Writer Andrew Solomon stars in a doc called Far From the Tree
Sat. September 1, 2018 by Jerry Nunn
I have wanted to climb Mount Everest.
Writer Andrew Solomon covers families, culture and psychology in a new movie based on his book Far From the Tree: Parents, Children, and the Search for Identity.
He has written for The New Yorker, The New York Times and Artforum.
His book The Noonday Demon: An Atlas of Depression won the 2001 National Book Award and was a finalist for a Pulitzer Prize.
At a recent screening for the new documentary he stars in Far From the Tree he sat down to talk in the lobby about his work.
JN: (Jerry Nunn) How is your movie being received currently?
AS: (Andrew Solomon) There is has been incredibly nice and generous press, which has been deeply thrilling. It has been a slow start with festivals. There is still a distaste for a movie about disabilities. It is not a mainstream interest.
For the people that sit in a theater and see it, they know it is about the nature of family and love. Anyway, it has gotten gratifying press and lot of press that get what we were striving for.
I think the film plays differently now than it did when we were first submitting it a year ago because we are living in such changed times. When we first submitted it that was during the last of the Obama years. It sent a message of compassion and tolerance. Now it seems radical.
It is the idea that everyone should be excepted for who they are, that exclusion hurts those that are excluding as much as those that were excluded.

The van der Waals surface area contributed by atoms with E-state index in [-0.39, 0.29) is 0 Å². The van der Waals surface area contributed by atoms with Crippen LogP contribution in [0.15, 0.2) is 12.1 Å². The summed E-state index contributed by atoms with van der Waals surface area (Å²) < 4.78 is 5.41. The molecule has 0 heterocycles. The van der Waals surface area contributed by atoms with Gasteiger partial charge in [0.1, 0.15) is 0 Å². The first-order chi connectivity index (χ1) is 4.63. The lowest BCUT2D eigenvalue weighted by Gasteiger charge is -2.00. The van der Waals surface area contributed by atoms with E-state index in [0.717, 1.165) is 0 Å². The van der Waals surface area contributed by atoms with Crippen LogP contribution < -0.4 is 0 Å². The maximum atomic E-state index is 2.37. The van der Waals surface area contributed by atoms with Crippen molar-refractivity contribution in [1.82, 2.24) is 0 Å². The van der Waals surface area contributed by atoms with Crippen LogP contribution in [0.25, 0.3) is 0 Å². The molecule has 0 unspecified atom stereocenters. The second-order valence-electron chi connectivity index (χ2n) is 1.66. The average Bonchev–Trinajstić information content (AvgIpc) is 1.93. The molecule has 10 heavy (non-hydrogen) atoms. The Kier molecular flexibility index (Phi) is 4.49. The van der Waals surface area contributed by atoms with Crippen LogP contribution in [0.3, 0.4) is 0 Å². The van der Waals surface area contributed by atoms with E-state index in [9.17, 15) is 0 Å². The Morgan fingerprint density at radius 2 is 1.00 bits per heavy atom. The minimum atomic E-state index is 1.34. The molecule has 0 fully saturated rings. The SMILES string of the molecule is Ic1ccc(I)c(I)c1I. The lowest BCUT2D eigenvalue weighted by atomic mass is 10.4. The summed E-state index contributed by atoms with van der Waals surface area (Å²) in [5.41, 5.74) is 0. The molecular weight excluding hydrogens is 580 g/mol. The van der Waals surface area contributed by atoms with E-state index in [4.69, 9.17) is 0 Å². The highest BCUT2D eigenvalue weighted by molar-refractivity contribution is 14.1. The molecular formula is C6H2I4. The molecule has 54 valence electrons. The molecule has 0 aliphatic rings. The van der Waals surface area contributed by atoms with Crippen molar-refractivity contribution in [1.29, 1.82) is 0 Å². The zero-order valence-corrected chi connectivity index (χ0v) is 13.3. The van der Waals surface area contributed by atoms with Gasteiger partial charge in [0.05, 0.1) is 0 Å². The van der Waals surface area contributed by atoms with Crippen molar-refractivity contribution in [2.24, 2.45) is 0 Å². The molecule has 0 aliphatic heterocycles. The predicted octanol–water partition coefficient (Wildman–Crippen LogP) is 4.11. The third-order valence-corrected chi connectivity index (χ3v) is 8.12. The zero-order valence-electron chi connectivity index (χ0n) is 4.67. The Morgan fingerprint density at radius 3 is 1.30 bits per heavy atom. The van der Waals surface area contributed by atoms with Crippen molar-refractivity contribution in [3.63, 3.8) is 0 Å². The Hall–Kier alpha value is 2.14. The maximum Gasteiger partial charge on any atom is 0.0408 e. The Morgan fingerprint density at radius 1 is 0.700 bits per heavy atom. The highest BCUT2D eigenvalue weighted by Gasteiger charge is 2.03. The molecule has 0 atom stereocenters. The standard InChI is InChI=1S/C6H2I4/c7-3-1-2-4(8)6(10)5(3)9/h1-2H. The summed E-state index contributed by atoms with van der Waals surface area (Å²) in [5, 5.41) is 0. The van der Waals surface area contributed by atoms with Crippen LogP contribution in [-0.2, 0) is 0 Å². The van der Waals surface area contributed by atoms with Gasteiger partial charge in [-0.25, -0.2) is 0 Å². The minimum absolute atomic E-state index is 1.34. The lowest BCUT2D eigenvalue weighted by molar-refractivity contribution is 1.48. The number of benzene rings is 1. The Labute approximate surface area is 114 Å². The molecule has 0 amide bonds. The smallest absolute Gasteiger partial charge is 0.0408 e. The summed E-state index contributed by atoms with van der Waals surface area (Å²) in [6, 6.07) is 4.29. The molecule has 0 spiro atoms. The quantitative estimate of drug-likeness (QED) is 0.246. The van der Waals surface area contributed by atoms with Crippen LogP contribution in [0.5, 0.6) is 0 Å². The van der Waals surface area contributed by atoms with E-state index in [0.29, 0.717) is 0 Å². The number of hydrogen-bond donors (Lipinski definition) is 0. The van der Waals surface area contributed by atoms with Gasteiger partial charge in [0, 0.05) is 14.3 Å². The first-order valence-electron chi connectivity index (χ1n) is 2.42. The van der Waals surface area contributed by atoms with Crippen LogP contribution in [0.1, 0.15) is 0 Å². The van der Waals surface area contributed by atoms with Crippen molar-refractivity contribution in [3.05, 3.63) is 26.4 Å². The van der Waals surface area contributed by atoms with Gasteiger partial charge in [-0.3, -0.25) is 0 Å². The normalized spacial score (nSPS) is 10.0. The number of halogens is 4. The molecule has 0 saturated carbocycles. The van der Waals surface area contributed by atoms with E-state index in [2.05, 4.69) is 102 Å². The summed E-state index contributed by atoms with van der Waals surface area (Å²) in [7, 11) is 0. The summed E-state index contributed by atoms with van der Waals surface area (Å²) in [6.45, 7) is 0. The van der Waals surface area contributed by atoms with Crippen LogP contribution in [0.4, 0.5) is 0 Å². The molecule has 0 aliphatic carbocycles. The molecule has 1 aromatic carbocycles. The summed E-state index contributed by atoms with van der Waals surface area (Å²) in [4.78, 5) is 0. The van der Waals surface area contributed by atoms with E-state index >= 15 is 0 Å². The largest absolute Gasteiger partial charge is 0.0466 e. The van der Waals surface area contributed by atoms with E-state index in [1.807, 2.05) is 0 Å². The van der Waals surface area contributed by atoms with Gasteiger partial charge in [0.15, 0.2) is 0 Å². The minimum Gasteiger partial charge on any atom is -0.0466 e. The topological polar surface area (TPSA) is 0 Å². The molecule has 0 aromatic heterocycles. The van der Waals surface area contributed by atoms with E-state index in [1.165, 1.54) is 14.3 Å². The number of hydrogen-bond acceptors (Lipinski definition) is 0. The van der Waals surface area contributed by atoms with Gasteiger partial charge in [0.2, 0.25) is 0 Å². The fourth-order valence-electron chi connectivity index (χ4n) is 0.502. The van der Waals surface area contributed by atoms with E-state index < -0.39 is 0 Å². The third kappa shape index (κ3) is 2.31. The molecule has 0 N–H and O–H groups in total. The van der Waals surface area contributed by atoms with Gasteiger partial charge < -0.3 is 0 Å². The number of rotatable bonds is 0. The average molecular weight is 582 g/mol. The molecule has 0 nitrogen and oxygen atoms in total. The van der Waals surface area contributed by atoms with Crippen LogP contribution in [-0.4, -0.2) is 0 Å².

That is the basic idea and obviously not the opinion of the federal government. It is not the opinion of those separating people from their own children in order to punish them at the border.
I think people that see it are responding to it. In Q&As it is coming up over and over.
JN: There are also more advances in the development of the children?
JN: You want to do a follow up to it eventually?
AS: Yes, eventually. I am writing a book now that is the flip side of the book that was made into this film. It is about expanding ideas of the family, about gay, adopted and foster families. It is about all the ways people make a family.
Far From the Tree is about extraordinary children born into families and the new book is about extraordinary families and how they function in society.
That will be part two. I would love to do another film.
JN: When do you find time to do all of this?
AS: Thank you for asking. I feel like I never time to do any of it. I am behind on everything!
JN: You have a busy family life so it must be tough.
AS: It is. I came up with the idea for the book five years ago and I have written about five percent of it. I need 95 years to write the other part of it. It is a long and steady process.
JN: You are coming back to Chicago?
AS: Yes. They are booking me and I am coming back. I will be talking about the film, the book and social justice. I have been talking so much about the film that it will be nice to talk about the issues in the book.
JN: How is family life and the husband?
AS: The husband is great.
JN: I saw some photos that were cute.
AS: I will tell him you said so. He will be pleased. He is terrific and the kids are lovely.
JN: I just started a podcast. Have you thought about doing that?
AS: I am just finishing an audio series that I have been working on the last two years.
JN: What are the challenges of that?
AS: The challenges are figuring out how to weave voices together. It is very different than writing down what they say and filling it in. They have to be heard very clearly. There has been a learning curve from me.
In order for things to flow smoothly I have ask questions that will make me disappear. Usually I much more engaged in the conversation.
JN: Is there one thing you have wanted to do but haven’t?
AS: I have wanted to climb Mount Everest. Seriously though, I have been telling my children stories since they were little. I would like to write them down and publish them. It is about about a brother and sister, one is a girl and one is a seal. They live in the woods. It is the deconstructed family once again.
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